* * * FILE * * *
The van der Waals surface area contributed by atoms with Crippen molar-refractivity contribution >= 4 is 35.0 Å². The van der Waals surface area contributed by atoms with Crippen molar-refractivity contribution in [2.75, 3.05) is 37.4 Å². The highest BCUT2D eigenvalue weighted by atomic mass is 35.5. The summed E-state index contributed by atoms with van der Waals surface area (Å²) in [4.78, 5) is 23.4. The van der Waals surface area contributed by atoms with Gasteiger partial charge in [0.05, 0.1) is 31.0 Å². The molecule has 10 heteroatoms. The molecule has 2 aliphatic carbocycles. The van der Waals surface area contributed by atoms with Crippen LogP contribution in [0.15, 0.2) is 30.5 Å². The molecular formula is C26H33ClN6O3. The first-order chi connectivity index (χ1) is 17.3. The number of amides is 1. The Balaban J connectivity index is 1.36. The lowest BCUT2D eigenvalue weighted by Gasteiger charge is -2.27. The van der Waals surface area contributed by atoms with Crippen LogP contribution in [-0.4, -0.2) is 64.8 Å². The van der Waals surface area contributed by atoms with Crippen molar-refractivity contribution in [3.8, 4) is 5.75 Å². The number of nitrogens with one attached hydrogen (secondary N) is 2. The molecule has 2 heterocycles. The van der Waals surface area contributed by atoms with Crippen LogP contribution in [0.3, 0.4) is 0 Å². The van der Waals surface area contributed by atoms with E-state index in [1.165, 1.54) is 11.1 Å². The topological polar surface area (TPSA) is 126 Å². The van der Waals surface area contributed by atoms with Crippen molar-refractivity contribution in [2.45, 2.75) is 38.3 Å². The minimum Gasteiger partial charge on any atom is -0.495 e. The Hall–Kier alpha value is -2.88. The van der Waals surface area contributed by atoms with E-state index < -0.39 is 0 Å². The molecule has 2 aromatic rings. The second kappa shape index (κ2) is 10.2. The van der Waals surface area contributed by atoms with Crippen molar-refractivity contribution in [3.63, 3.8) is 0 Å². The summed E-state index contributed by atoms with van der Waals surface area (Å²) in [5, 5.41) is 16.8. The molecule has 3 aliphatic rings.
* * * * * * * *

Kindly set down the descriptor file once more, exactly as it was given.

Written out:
The van der Waals surface area contributed by atoms with Crippen molar-refractivity contribution >= 4 is 35.0 Å². The van der Waals surface area contributed by atoms with Crippen molar-refractivity contribution in [2.75, 3.05) is 37.4 Å². The highest BCUT2D eigenvalue weighted by atomic mass is 35.5. The summed E-state index contributed by atoms with van der Waals surface area (Å²) in [4.78, 5) is 23.4. The van der Waals surface area contributed by atoms with Gasteiger partial charge in [0.05, 0.1) is 31.0 Å². The molecule has 10 heteroatoms. The molecule has 2 aliphatic carbocycles. The van der Waals surface area contributed by atoms with Crippen LogP contribution in [0.15, 0.2) is 30.5 Å². The molecular formula is C26H33ClN6O3. The first-order chi connectivity index (χ1) is 17.3. The number of amides is 1. The Balaban J connectivity index is 1.36. The lowest BCUT2D eigenvalue weighted by Gasteiger charge is -2.27. The van der Waals surface area contributed by atoms with Crippen LogP contribution in [-0.4, -0.2) is 64.8 Å². The van der Waals surface area contributed by atoms with Crippen molar-refractivity contribution in [3.8, 4) is 5.75 Å². The number of nitrogens with one attached hydrogen (secondary N) is 2. The molecule has 2 heterocycles. The van der Waals surface area contributed by atoms with Crippen LogP contribution in [0.3, 0.4) is 0 Å². The van der Waals surface area contributed by atoms with E-state index in [1.165, 1.54) is 11.1 Å². The topological polar surface area (TPSA) is 126 Å². The van der Waals surface area contributed by atoms with Crippen molar-refractivity contribution in [2.45, 2.75) is 38.3 Å². The minimum Gasteiger partial charge on any atom is -0.495 e. The Hall–Kier alpha value is -2.88. The van der Waals surface area contributed by atoms with E-state index < -0.39 is 0 Å². The molecule has 2 aromatic rings. The second kappa shape index (κ2) is 10.2. The van der Waals surface area contributed by atoms with Crippen molar-refractivity contribution in [3.63, 3.8) is 0 Å². The summed E-state index contributed by atoms with van der Waals surface area (Å²) in [5, 5.41) is 16.8. The molecule has 3 aliphatic rings.